2014 Kia Soul2014 Kia Soul2014 Kia Soul2014 Kia Soul

The Soul has owned this segment thanks to its styling, low cost and those irrepressible whirling rodents.

Visually, the new Soul is a carefully considered evolution of its predecessor, but if you place the two generations side-by-side, the differences become readily apparent, including a gaping new trapezoidal lower fascia with fog lamps punctuating the lower corners (a theme repeated with the reflectors on the rear bumper). It's one of a number of design decisions influenced by Kia's Track'ster concept of 2012. Lighting is also influenced by the three-door show car, with the range-topping Exclaim(!) model receiving LED corner units and halo-effect taillamps, along with available high-intensity discharge headlamps. While the new units doubtlessly provide better illumination, we prefer the look of the older pieces, with their unique recessed turn signals and a wraparound quality that the new fixtures lack. In fact, we'll go ahead and say that the old nose looked more youthful and distinctive, while the new face looks bluffer and more pugnacious. We do like the reworked rear end, particularly its larger rear hatch and the floating body-colored panel it wears like a backpack.

It's hard to blame Kia designers for not breaking out a clean sheet. The Soul has been a massive sales hit, selling some 112,000 units here last year – its best year ever – and Kia's dealers could have sold more units if only the company's Gwangju, Korea plant wasn't running at redline. Besides, it isn't as if rivals in this class have done themselves any favors by undergoing radical transitions from generation to generation. The Scion xB went from cult hero to the dog's breakfast in one fell swoop, and Nissan pulled something similar with its Cube between that model's second and third generations (North America only received the latter). Honda didn't even bother with an encore for its happy little toaster, the Element. Since going on sale in 2009, the Soul has pretty much owned this segment thanks to its distinctive styling, low cost of entry and those irrepressible whirling rodents from the marketing department.

2014 Kia Soul2014 Kia Soul2014 Kia Soul2014 Kia Soul

The interior... is nothing short of a colossal improvement.

If the new Soul's exterior doesn't strike you as a major departure, the interior should – it's nothing short of a colossal improvement. Materials look and feel better, the recontoured dual-density seat foams are now kinder to your backside, and the cabin now has a much more mature feel. That's particularly true of heavily optioned models like our tester, which featured a number of new creature comforts including a panoramic moonroof, heated and cooled leather seats (the driver's is powered), heated steering wheel and an eight-inch touchscreen that marks the first appearance of the company's new Android-based navigation system.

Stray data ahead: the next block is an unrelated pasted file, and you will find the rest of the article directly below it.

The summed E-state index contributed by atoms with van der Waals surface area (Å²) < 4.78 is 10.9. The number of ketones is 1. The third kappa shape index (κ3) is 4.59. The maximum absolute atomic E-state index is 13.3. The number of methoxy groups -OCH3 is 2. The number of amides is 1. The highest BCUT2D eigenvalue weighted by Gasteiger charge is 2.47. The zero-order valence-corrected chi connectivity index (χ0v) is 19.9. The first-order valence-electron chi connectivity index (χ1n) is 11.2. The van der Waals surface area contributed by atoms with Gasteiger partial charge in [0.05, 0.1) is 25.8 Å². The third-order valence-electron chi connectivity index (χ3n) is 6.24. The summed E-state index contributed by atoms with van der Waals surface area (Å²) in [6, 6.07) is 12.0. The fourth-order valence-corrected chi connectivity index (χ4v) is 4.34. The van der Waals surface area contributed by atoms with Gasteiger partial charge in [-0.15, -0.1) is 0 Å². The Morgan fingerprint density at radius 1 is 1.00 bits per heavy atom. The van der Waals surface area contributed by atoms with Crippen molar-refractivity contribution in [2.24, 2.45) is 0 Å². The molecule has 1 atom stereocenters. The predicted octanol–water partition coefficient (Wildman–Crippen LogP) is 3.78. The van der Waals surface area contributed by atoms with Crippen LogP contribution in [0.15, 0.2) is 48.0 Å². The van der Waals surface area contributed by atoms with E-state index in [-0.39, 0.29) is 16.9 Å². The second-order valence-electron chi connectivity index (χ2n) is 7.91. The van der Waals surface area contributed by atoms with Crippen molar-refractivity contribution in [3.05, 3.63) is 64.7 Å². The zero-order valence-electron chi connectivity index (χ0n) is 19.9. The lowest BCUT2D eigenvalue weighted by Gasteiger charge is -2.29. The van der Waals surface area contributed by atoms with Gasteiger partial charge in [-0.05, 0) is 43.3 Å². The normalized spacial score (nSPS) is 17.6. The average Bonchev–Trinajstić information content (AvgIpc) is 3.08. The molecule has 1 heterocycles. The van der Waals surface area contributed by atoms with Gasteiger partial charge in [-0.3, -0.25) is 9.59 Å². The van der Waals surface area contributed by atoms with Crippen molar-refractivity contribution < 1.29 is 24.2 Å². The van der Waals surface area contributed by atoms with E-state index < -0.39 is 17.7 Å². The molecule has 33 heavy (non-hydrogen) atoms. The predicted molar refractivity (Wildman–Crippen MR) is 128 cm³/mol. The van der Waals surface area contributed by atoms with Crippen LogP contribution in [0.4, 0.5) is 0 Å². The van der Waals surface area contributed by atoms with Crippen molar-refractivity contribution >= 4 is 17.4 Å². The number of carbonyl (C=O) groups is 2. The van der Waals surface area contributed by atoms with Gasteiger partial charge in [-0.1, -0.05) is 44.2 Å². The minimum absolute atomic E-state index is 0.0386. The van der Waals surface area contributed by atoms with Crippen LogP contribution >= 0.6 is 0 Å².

The latter is a nice system with quick reactions and crisp graphics, but annoyingly, it alerts the driver of oncoming bends in the road without seeming rhyme or reason. (The severity of the corner and one's rate of speed doesn't seem to matter, and on winding roads, it seems to pick corners at random, announcing some but ignoring others.) The navigation system doesn't even need to have a route programmed to do this, it just announces an impending apex, generally too late for the driver to do anything about it anyway. Officials assure us this unexpected "feature" will be turned off by the time cars start rolling into showrooms in October.

2014 Kia Soul2014 Kia Soul2014 Kia Soul2014 Kia Soul

Both powerplants have been reworked for more low-end torque.

That snafu aside, the Soul's cabin is more fun and functional than ever before, and it isn't just a raft of new gewgaws that make it a better place to be – it's better to look at, as well. We particularly like the redesigned door panels, along with the combined air vents and speaker grilles that bookend the dashboard like turrets, and the new steering wheel feels better in the hand while offering well-sorted switchgear for cruise control and audio. The new instrument panel is well-grained and soft to the touch, and it's thicker to let in less noise from beyond the firewall – even the carpets are more sound absorbent than before. Nobody's going to confuse the refinement levels with that of a Cadenza, but the interior no longer falls into the "cheap but cheerful" category. And you can stop biting your fingernails – those gloriously ridiculous pulsating speaker light rings have survived intact.